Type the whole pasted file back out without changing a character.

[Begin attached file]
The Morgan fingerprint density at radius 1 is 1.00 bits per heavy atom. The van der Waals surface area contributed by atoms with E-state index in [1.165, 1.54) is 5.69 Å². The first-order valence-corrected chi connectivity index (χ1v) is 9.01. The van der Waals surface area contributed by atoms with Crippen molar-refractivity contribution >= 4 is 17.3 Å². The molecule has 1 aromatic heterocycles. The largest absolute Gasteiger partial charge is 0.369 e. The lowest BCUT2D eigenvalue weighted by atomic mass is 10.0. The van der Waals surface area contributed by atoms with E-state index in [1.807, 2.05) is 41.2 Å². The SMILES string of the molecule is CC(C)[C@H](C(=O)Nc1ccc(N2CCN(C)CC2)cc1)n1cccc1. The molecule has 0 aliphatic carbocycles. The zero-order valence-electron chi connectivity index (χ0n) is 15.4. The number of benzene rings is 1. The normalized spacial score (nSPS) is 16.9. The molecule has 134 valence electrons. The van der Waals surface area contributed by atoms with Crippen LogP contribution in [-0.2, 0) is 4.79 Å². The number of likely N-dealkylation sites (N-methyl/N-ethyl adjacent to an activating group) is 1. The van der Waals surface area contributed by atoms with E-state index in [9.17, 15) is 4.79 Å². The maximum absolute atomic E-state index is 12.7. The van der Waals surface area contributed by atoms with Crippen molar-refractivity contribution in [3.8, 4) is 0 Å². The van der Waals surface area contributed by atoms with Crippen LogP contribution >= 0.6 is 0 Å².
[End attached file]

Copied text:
The Morgan fingerprint density at radius 1 is 1.00 bits per heavy atom. The van der Waals surface area contributed by atoms with E-state index in [1.165, 1.54) is 5.69 Å². The first-order valence-corrected chi connectivity index (χ1v) is 9.01. The van der Waals surface area contributed by atoms with Crippen molar-refractivity contribution >= 4 is 17.3 Å². The molecule has 1 aromatic heterocycles. The largest absolute Gasteiger partial charge is 0.369 e. The lowest BCUT2D eigenvalue weighted by atomic mass is 10.0. The van der Waals surface area contributed by atoms with E-state index in [1.807, 2.05) is 41.2 Å². The SMILES string of the molecule is CC(C)[C@H](C(=O)Nc1ccc(N2CCN(C)CC2)cc1)n1cccc1. The molecule has 0 aliphatic carbocycles. The zero-order valence-electron chi connectivity index (χ0n) is 15.4. The number of benzene rings is 1. The normalized spacial score (nSPS) is 16.9. The molecule has 134 valence electrons. The van der Waals surface area contributed by atoms with Crippen LogP contribution in [-0.2, 0) is 4.79 Å². The number of likely N-dealkylation sites (N-methyl/N-ethyl adjacent to an activating group) is 1. The van der Waals surface area contributed by atoms with E-state index in [9.17, 15) is 4.79 Å². The maximum absolute atomic E-state index is 12.7. The van der Waals surface area contributed by atoms with Crippen molar-refractivity contribution in [3.8, 4) is 0 Å². The van der Waals surface area contributed by atoms with Crippen LogP contribution >= 0.6 is 0 Å².